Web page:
“I hope never to get a call like that again. It was just awful.”
John Panning winces as he recalls the afternoon of June 15, when his cellphone rang and his wife, Judy, was on the other end speaking.
The news was grave.
“She told me part of the workshop was on fire,” Panning says.
A malfunction in the dust collection system had seemingly ignited sawdust at the premises of Dobson Pipe Organ Builders, the internationally renowned company that Panning owns in Lake City, Iowa.
Within hours, the resulting blaze had flattened the corner lot the building occupied, incinerating fixtures and fittings but thankfully sparing the employees working there that day.
“My wife kept sending me photos to keep me up to date,” he says. “Finally, I had to ask her to stop sending them, because it was pretty heartbreaking.”
The weeks since the conflagration have been filled by anxious conversations with customers and meetings with the company’s insurance agent. Was Dobson Organs terminally out of business, or would the company somehow be able to rise, literally, from the ashes?
“It never entered my mind that this was really it, that things were over,” Panning says, “partly because I feel the weight of obligation we have to our clients.”
One of those clients is St. James’ Church in Sydney, Australia, whose new instrument the Dobson company was busy making when the fire happened.
“Their organ was about 20 percent completed in the workshop and was consumed with everything else,” Panning says. “But I was delighted to learn that St. James fully supported our intention to build their organ up again from scratch, and deliver it some time in 2022.”
That degree of customer loyalty is immensely heartening. Still, the road back to normal business for Dobson is a daunting one, as the damage inflicted by the fire was not merely extensive, but all-encompassing.
Drone footage of the fire scene shows the site completely leveled, with shards of carbonized detritus and smoking embers the only sign of what was once a living, thriving organ workshop.
Organ building is, moreover, a highly intricate business, with specialized tools for shaping pipes and tuning them, and carving the wood casings used to house the instruments.
All the tools in the Dobson workshop were lost in the fire, but Panning is already well on the way to replacing them.
“We made an arrangement with a retiring organ builder from Boston, Nelson Barden, to purchase all of his workshop tools and equipment,” he says. “Those things will be moved to Lake City at the end of this month.”
Panning also has been buoyed by the many calls and emails he has fielded since the June 15 catastrophe.
“The outpouring of support has been really breathtaking,” he says. “On social media, by traditional mail, people sending money, we’ve had it all. A fellow organ builder from Connecticut set up a GoFundMe campaign, and that is over $35,000 at this point, which is kind of astonishing.”
Finding a new permanent location for the business will nonetheless be difficult. Rebuilding on the old site is probably not feasible, because low water main pressure means that installing state-of-the-art sprinkler systems would be impossible.
“Obviously, with this situation, the question has to be asked as to whether Lake City really will be the future home of the business,” Panning says. “I think it will be, but we have to be able to find land here to build the building that we need.”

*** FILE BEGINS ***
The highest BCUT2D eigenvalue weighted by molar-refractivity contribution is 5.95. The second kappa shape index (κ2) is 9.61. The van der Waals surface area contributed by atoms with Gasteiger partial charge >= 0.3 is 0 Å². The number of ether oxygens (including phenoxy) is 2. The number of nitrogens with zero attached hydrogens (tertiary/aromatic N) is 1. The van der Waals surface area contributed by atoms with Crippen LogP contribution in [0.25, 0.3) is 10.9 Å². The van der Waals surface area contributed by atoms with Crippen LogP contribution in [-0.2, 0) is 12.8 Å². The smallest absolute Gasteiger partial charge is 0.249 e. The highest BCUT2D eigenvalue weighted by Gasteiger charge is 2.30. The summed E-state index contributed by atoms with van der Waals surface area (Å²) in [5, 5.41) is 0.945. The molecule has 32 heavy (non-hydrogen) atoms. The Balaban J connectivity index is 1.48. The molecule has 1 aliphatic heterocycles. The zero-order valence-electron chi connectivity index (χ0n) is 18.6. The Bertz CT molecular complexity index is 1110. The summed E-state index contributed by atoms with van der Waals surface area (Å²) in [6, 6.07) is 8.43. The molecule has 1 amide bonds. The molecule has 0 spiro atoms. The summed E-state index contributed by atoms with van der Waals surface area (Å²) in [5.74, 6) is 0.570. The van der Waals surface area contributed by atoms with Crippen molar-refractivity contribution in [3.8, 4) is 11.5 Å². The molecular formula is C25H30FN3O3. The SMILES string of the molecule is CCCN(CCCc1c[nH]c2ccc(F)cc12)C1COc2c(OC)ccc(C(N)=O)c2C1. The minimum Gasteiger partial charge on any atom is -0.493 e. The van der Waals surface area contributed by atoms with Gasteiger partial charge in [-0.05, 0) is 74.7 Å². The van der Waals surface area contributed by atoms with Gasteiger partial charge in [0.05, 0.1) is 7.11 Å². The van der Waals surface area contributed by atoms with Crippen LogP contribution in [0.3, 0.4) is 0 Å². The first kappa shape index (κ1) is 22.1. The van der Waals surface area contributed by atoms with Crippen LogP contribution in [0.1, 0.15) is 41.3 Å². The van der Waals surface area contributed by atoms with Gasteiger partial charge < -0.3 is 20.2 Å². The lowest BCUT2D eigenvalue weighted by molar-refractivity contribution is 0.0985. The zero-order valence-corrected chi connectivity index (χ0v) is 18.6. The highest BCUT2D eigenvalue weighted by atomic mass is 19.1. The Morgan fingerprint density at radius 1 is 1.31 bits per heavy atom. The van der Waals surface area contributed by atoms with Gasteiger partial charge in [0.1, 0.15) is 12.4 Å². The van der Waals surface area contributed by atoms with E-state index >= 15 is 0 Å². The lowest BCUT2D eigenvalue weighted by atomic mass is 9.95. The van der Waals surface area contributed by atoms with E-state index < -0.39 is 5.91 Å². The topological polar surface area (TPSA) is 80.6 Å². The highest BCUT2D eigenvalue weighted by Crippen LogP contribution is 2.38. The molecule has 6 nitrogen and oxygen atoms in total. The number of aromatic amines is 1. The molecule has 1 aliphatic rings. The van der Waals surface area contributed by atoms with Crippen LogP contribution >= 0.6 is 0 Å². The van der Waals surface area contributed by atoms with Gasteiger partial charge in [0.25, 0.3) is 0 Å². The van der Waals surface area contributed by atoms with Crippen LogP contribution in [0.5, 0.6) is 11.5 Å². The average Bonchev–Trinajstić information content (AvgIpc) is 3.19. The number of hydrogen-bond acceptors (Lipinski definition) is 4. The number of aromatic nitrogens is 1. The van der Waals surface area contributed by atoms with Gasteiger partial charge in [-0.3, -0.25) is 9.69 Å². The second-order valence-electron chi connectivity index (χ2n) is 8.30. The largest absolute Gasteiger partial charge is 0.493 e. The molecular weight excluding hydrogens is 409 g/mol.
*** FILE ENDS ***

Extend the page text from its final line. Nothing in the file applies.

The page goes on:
In the meantime, temporary premises in Lake City have been taken.
“We currently have workshop space right across three buildings, made available to us by local people,” he says. “We’re also buying a small house in town as a temporary office.”
There, the Dobson company will begin to reassemble the substantial archive of drawings, plans and photographs accumulated from nearly half a century of organ building.
Nearly all of those archival documents were lost in the fire. But Panning is optimistic about reconstructing records of the 98 organs the company has completed since original owner Lynn A. Dobson, who now lives in Minnesota, founded the company in 1974.
These include major installations at Verizon Hall, Philadelphia (home of the Philadelphia Orchestra), and Merton College in Oxford, England, as well as instruments at 18 churches and colleges in Minnesota.
“All of our computer files from the digital era were backed up, but what was lost was all the original paper drawings and renderings of the facade design,” Panning says.
“Practically speaking, that’s about the first 50 organs’ worth of paper drawings and photographs. But at least we have scans of the original drawings.”
Besides building new organs, the Dobson company also repairs and restores older ones, and work continues uninterrupted on those service contracts.
For Panning, keeping his 20 employees on the books and occupied is vitally important, not least because over the years many have become like family.
Losing the accumulated wisdom of their craftsmanship is something Panning will simply not allow himself to contemplate as he endeavors to get Dobson Pipe Organ Builders back on its feet again.
“We’re probably a month or two away from really beginning to get started on the Sydney organ again,” he says.
“The workshop was the thing that we lost in the fire. The 500-plus years of experience that is represented by our staff is still entirely intact and ready to get to work again.”
Love the music?
Show your support by making a gift to YourClassical.
Each day, we’re here for you with thoughtful streams that set the tone for your day – not to mention the stories and programs that inspire you to new discovery and help you explore the music you love.
YourClassical is available for free, because we are listener-supported public media. Take a moment to make your gift today.